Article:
By Malik Grady – OGGOA Columnist
A great deal of national attention has been paid to NBA phenom New York Knicks‘ point guard Jeremy Lin as of late; unfortunately much of it has consisted of the second-year player being compared to former Florida Gators now Denver Broncos quarterback Tim Tebow, who had a breakout season in his second year in the NFL.
And though Lin and Tebow do share a few parallels – mostly in the social realm – the less obvious and more interesting comparison is actually with another former Florida player – point guard Jason Williams. What Lin has done and continues to do night-in and night-out is without question on an exponentially greater level but there are historical, racial and other parallels to what happened when Williams burst on the scene.
WELCOME TO THE PARTY, PAL
* Feb. 6, 2012: In a season shortened by a lockout, Lin bursts onto the national scene at the age of 23 years and 167 days, posting 25 points in 36 minutes for the struggling New York Knicks, a team in need of a spark and plenty of victories.
* Feb. 5, 1999: Exactly 13 years earlier (minus a day) – after a bitter lockout and the second retirement of Michael Jordan sapped the NBA of fans and support – Williams, at the age of 23 years and 79 days, scores 21 points in 36 minutes for the Sacramento Kings, one of the worst teams in the league the year before.
A PLAY THAT WILL LIVE IN INFAMY
* Feb. 14, 2012: Lin’s game-winning shot against the Toronto Raptors is endlessly played on SportsCenter, furthering his breakout campaign.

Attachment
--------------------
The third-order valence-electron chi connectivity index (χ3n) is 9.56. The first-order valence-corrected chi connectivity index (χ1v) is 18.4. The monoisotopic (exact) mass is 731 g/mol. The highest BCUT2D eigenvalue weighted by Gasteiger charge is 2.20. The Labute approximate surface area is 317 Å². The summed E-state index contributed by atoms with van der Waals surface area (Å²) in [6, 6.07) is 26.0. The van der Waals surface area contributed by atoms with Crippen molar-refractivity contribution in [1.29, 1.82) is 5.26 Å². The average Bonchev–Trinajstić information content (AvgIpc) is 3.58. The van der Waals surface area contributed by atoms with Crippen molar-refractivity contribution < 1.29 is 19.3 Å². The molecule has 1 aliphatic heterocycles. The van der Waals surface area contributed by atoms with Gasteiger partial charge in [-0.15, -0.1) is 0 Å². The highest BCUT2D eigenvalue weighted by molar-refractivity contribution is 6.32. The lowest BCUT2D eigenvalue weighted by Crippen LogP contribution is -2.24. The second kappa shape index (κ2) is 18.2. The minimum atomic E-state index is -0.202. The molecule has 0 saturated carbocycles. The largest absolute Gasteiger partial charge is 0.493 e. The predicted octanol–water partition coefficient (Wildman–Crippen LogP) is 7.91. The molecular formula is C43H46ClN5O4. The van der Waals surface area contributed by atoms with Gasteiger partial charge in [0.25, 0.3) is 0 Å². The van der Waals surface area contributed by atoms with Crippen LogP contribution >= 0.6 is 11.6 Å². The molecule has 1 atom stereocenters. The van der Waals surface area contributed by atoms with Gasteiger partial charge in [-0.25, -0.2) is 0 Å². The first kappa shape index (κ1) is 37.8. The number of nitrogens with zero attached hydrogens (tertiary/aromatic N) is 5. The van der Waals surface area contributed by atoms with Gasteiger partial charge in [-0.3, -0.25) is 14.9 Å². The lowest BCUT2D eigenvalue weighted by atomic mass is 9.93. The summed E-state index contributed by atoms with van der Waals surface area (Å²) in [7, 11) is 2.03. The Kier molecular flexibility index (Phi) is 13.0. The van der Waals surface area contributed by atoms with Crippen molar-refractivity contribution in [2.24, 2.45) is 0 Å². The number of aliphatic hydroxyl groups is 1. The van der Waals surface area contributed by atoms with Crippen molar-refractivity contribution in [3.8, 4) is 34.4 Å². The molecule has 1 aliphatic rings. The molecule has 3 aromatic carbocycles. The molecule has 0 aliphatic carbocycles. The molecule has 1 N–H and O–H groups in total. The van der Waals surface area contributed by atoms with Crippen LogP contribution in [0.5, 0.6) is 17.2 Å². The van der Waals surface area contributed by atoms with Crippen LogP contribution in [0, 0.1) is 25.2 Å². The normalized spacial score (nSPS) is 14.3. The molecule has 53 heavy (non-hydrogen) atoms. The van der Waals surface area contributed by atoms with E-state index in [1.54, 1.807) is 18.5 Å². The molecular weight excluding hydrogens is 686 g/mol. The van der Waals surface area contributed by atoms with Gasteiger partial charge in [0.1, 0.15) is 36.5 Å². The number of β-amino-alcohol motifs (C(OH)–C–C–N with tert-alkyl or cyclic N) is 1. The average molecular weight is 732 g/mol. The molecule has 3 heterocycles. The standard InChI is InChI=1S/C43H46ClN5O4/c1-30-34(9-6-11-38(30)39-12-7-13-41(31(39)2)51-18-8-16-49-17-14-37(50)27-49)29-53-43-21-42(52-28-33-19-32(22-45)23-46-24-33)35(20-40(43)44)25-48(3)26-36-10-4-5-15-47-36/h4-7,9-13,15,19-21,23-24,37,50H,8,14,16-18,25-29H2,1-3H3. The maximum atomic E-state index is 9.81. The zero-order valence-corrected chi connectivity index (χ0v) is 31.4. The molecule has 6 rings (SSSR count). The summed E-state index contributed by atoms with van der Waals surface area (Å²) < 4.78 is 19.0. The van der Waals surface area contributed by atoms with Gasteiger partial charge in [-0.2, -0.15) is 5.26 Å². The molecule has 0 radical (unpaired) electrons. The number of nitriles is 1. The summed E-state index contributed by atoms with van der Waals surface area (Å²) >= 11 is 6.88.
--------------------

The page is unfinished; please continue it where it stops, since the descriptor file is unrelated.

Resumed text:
* Feb. 17, 1999: Almost exactly 13 years earlier, Williams’s crossover of Gary Payton (video) in a win over the Seattle Supersonics is played on a loop on SportsCenter.
EARLY HYPE AND ADORATION
* The slightly offensive nickname “Yellow Mamba” pops up for Lin.
* The slightly racial nickname “White Chocolate” pops up for Williams (though it was started by a team staffer and embraced by Williams).
* Lin is prematurely compared to Steve Nash.
* Williams is prematurely compared to “Pistol” Pete Maravich.
* Lin’s No. 17 jersey (including counterfeit versions) cannot be printed fast enough to keep them in stock in the United States or China.
* Williams’s No. 55 jersey becomes one of the top five sellers nationally in the NBA.
Perhaps the most interesting parallel between Lin and Williams how their physical characteristics have played a role in their acceptance, popularity and backlash.
Any time there is something that is out of the ordinary or different, the curiosity factor becomes a compelling reason for people to pay attention. Whether a player is really tall (Shawn Bradley), really ugly (Shawn Kemp), really tall and ugly (Manute Bol) or has a certain characteristic that is stereotyped to be one thing and not another, he becomes particularly noteworthy to the masses.